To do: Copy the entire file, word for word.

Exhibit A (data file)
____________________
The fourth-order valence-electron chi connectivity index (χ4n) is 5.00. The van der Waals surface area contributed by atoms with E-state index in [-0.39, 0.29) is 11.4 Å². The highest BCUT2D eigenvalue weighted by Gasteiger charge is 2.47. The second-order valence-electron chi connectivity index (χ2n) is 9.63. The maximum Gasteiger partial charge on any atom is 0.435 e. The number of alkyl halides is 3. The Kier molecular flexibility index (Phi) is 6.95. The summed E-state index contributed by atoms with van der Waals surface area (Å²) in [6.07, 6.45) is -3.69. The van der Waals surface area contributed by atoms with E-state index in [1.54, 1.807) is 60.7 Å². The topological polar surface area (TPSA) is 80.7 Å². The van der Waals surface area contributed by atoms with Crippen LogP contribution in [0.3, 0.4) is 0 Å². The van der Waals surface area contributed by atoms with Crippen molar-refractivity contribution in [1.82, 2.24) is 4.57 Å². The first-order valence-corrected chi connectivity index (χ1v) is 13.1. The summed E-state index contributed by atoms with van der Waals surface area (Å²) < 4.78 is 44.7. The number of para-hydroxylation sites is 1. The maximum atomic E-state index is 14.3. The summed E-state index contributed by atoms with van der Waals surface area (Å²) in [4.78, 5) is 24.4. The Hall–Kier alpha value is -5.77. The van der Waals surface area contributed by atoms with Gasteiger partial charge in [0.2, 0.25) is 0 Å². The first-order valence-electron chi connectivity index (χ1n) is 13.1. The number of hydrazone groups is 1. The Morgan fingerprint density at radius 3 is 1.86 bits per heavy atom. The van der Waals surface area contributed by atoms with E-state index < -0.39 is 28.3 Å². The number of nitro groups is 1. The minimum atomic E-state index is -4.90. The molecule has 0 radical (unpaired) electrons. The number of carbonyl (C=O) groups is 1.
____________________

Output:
The fourth-order valence-electron chi connectivity index (χ4n) is 5.00. The van der Waals surface area contributed by atoms with E-state index in [-0.39, 0.29) is 11.4 Å². The highest BCUT2D eigenvalue weighted by Gasteiger charge is 2.47. The second-order valence-electron chi connectivity index (χ2n) is 9.63. The maximum Gasteiger partial charge on any atom is 0.435 e. The number of alkyl halides is 3. The Kier molecular flexibility index (Phi) is 6.95. The summed E-state index contributed by atoms with van der Waals surface area (Å²) in [6.07, 6.45) is -3.69. The van der Waals surface area contributed by atoms with E-state index in [1.54, 1.807) is 60.7 Å². The topological polar surface area (TPSA) is 80.7 Å². The van der Waals surface area contributed by atoms with Crippen LogP contribution in [0.3, 0.4) is 0 Å². The van der Waals surface area contributed by atoms with Crippen molar-refractivity contribution in [1.82, 2.24) is 4.57 Å². The first-order valence-corrected chi connectivity index (χ1v) is 13.1. The summed E-state index contributed by atoms with van der Waals surface area (Å²) < 4.78 is 44.7. The number of para-hydroxylation sites is 1. The maximum atomic E-state index is 14.3. The summed E-state index contributed by atoms with van der Waals surface area (Å²) in [4.78, 5) is 24.4. The Hall–Kier alpha value is -5.77. The van der Waals surface area contributed by atoms with Gasteiger partial charge in [0.2, 0.25) is 0 Å². The first-order valence-electron chi connectivity index (χ1n) is 13.1. The number of hydrazone groups is 1. The Morgan fingerprint density at radius 3 is 1.86 bits per heavy atom. The van der Waals surface area contributed by atoms with E-state index < -0.39 is 28.3 Å². The number of nitro groups is 1. The minimum atomic E-state index is -4.90. The molecule has 0 radical (unpaired) electrons. The number of carbonyl (C=O) groups is 1.